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12

Lab Times

1-2015

Opinion

H

umans are smelly animals! We naturally produce a

range of odours that we try to wash off or disguise. Yet

some people truly suffer from their smell and need sci-

entific help. At least, this is the avowed goal of Chris Callewaert

– self-proclaimed ‘Doctor Armpit’ – whose mission at Belgium’s

Ghent University is to understand and regulate armpit odours.

On his ‘Dr Armpit’ website –

www.drarmpit.com

– Calle-

waert brings hope to the odour-challenged, with reassuring

messages like “Remember: if you have a body odour, it is not

your mistake: it is the mistake of your bacteria.”

His research focuses on “malodor-generating bacteria” and

how to counteract them in armpits, clothes, washing machines,

etc. Recent studies include the formulation of ‘synthetic sweat’

(

J Microbiol Meths

, 103:6-8). Apparently, this concoction per-

mits all armpit bacteria to grow as they

would on armpit skin: “Even the formed

odour and malodor molecules resemble

the original odours.”

Solutions for “the malodor generation”

In his latest research article – the “Mi-

crobial odour profile of polyester and cot-

ton clothes after a fitness session” – Calle-

waert claims to be on the verge of revolu-

tionising textiles (

Appl Environ Microbiol

,

80(21):6611-9). Using his findings, “the

textile industry can design adjusted cloth-

ing fabrics which promote a non-odour

causing microbiome”.

Human armpits (axillae) can contain

10

7

bacteria per cm

2

from up to nine differ-

ent phyla. Or as Callewaert told the

Wash-

ington Post

(13/08/14), “A lot of bacte-

ria reside in our armpits. In fact, there are

more bacteria in your armpits than there

are humans on this planet. So you should

never feel alone!”

Our body odour is determined by specific bacterial species.

Although freshly secreted sweat has little odour, bacteria sub-

sequently break down long-chain fatty acids, hormones and

sulphur compounds to smaller odoriferous molecules.

Our clothing helps create a warm, moist environment on

the skin that provides further potential for bacterial growth

and the generation of unpleasant odours. To study how differ-

ent textiles affect these odours, Callewaert asked volunteers to

get hot and sweaty and then smelled their T-shirts.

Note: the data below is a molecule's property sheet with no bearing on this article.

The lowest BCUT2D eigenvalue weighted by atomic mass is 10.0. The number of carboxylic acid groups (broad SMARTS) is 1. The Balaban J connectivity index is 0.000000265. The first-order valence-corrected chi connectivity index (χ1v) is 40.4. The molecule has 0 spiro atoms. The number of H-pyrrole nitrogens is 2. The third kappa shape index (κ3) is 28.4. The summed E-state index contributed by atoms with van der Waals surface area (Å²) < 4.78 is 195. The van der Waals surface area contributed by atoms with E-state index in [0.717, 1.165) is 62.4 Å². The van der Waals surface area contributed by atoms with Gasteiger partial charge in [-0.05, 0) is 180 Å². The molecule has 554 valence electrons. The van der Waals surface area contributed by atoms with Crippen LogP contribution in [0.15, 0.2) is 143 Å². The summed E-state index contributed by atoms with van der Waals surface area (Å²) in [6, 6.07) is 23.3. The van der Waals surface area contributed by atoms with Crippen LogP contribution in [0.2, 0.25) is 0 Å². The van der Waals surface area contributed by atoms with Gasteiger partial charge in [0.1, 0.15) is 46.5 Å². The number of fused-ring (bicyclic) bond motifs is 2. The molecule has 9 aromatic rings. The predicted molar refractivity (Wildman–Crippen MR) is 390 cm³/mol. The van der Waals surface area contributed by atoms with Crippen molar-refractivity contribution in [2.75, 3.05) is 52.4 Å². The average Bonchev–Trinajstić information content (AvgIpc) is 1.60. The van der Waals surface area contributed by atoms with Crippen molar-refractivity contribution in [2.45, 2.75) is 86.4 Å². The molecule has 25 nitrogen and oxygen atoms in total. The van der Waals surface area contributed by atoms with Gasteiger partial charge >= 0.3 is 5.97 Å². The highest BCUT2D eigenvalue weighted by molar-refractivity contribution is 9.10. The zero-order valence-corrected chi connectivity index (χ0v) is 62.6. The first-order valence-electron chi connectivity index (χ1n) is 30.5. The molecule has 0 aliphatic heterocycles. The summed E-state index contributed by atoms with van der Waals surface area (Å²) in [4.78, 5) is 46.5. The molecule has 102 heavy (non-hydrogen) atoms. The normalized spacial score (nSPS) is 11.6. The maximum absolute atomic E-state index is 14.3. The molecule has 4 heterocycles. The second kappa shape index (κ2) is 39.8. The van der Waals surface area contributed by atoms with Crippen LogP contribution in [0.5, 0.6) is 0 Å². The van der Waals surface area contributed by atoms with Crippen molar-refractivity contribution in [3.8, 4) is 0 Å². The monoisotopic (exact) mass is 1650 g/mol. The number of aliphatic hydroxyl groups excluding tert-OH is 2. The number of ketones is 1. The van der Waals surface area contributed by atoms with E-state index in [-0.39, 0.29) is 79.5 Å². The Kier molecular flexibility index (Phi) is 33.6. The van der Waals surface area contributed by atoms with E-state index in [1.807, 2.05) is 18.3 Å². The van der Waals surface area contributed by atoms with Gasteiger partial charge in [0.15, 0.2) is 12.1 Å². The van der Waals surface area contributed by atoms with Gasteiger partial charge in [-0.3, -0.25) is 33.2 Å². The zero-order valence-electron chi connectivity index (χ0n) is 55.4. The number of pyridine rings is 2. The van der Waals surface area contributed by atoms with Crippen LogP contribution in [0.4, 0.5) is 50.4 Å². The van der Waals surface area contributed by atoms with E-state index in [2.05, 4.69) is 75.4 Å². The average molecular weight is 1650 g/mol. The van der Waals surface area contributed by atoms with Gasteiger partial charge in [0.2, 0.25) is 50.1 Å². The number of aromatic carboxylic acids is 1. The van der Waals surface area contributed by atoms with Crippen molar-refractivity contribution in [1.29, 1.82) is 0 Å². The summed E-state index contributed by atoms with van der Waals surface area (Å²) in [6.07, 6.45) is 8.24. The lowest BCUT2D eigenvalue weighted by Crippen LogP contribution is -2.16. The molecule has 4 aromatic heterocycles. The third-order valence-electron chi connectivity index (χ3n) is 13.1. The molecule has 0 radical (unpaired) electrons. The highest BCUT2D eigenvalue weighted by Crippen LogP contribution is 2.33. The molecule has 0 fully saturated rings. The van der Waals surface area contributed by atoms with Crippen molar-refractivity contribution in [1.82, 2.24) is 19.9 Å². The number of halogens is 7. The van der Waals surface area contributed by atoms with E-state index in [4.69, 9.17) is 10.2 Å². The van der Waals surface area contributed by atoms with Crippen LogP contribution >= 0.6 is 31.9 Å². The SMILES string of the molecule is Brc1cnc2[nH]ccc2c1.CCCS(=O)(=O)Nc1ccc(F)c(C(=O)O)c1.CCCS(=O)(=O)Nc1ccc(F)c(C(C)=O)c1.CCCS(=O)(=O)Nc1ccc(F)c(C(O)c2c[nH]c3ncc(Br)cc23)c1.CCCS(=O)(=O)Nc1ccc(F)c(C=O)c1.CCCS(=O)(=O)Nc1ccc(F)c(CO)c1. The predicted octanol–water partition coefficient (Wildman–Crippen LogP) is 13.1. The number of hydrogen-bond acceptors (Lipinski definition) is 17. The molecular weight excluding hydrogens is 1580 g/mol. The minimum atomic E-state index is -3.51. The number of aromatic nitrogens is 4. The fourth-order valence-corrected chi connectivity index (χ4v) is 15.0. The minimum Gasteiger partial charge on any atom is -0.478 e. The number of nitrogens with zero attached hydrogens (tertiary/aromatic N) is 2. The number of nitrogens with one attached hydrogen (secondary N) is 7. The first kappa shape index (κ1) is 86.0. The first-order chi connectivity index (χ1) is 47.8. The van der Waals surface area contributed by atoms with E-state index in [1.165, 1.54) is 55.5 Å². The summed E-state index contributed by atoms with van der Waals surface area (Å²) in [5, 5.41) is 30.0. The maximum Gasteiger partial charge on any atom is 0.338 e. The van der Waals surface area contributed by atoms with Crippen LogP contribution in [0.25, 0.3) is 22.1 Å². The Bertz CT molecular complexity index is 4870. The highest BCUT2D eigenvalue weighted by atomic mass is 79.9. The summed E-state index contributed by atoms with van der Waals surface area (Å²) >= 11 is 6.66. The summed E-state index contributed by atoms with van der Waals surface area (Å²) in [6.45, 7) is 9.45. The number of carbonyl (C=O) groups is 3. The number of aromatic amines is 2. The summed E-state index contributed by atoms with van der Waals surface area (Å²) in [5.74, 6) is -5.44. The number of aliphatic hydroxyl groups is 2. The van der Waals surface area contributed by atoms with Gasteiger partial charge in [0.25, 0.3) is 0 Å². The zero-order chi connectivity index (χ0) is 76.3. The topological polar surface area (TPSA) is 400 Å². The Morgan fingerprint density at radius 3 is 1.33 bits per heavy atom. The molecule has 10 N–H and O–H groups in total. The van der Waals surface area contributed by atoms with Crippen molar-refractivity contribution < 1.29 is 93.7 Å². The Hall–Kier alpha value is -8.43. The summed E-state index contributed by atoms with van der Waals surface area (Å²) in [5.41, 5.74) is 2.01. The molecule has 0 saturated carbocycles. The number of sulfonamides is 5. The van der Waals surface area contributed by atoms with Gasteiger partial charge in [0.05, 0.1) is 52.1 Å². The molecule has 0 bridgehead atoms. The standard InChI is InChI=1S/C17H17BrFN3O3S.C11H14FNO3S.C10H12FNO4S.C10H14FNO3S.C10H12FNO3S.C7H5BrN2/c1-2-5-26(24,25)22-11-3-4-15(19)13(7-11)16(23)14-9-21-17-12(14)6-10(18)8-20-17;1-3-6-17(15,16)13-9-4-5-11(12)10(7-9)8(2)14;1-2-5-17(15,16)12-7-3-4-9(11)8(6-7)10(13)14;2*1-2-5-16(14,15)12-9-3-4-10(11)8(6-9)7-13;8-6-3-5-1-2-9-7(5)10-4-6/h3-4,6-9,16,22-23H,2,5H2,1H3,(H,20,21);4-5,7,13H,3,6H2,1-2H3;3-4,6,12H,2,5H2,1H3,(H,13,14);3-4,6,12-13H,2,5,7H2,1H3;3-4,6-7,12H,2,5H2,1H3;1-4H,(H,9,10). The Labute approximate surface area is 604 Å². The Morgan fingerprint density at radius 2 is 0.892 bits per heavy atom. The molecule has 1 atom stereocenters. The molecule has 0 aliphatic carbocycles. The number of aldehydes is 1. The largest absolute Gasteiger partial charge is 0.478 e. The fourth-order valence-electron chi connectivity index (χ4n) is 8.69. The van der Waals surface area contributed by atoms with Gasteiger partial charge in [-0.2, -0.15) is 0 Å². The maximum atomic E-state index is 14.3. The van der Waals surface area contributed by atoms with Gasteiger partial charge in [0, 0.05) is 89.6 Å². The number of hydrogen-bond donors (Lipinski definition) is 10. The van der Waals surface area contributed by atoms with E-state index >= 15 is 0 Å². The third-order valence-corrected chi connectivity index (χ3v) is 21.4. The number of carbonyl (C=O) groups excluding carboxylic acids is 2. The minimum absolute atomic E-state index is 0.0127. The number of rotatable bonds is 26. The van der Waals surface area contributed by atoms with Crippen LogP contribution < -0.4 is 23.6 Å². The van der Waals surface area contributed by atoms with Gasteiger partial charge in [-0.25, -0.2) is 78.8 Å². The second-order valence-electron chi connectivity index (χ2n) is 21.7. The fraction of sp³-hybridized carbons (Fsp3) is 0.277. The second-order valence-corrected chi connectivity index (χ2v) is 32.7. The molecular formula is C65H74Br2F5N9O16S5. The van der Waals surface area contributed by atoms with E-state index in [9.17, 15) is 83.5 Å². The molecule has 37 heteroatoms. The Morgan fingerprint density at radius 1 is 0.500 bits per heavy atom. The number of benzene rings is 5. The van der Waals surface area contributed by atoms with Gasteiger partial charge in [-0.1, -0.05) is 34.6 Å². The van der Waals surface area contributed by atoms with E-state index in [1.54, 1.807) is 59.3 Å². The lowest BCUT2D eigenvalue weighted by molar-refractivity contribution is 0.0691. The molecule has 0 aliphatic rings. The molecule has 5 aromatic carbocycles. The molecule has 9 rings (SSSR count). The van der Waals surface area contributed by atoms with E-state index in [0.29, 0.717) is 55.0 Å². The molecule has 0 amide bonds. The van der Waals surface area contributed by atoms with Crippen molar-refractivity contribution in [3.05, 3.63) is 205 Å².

Role of clothes in odour generation

Twenty-six healthy subjects, wearing freshly-washed cot-

ton, polyester and mixed fibre T-shirts, participated in an inten-

sive one hour session of bicycle spinning. Their sweaty T-shirts

were subsequently collected, placed in plastic bags and incu-

bated for 28 hours in the dark at room temperature. This “sim-

ulated the home conditions” and let the microbial community

grow on the specific clothing textiles.

The individual T-shirts in the plastic bags were presented to

a panel of seven “selected and screened human assessors” who

sniffed them for their odour characteristics. The trained odour-

smelling panel found that sweaty polyester smelled worse than

sweaty cotton. Not only did the polyester T-shirts smell less

pleasant, their odour was also found to be more intense, musty,

pungent of ammonia, strong, sweaty and sour.

Looking at Callewaert’s methods section, however, some

anomalies emerge. For example, why were the odour-testers

only presented with a clean cotton T-shirt as their “blank odour

measurement” and not a control polyester T-shirt? And why,

in addition to testing ten cotton and ten polyester T-shirts, are

there six with mixed fibres: four with 95%

cotton/5% elastane, one with 82% polyes-

ter/18% elastane, and one of 35% polyes-

ter/34% cotton/28% lyocell/3% elastane?

The answer would appear to be that all

26 participants used their own T-shirts. This

would also explain why Callewaert said he

had to test complete T-shirts when “incubat-

ing” them for bacterial growth – he couldn’t

simply cut-up his participants’ T-shirts to iso-

late the “armpit” region, even though he

wanted to compare them specifically to arm-

pit swabs.

Small smelly samples

Callewaert has previously been criticised

for overstating findings from limited data. In

another study of only nine people, he looked

at the effect of deodorants and antiperspi-

rants on armpit microbiomes and claimed that

the cosmetics “may actually make you smell

worse” (

Arch Dermatol Res

, 306:701). He later

admitted that the sample size was rather small but that he did

see “consistent outcomes” (

Washington Post

, 13/08/2014).

In the case of his T-shirt study, surely it would have been

better, given the unique microbiome in each person’s armpit, if

he had directly compared their T-shirts and armpit swabs. Fur-

thermore, he could provide standardised T-shirts for each par-

ticipant – one in cotton, one in polyester. Like that he could di-

rectly assess the match between armpit and textile; he could

even specifically amplify the armpit growth by cutting-out the

armpit regions of these T-shirts before incubating them.

But then, Dr Armpit does describe himself as a “pioneer”

and seems to be in a great hurry to be the first to cover new

ground. He even told the

Washington Post

that his ultimate ob-

jective was to solve the problem of body odour “by transplant-

ing microbes from non-malodourous relatives to those afflict-

ed”. Family armpit swaps could give a whole new sense to the

expression ‘keeping it in the family’!

Research Letter from:… Belgium

The Armpit Doc will Smell you Now

By our corresponding author,

Winderige Oksel

Photo: Fotolia/dandaman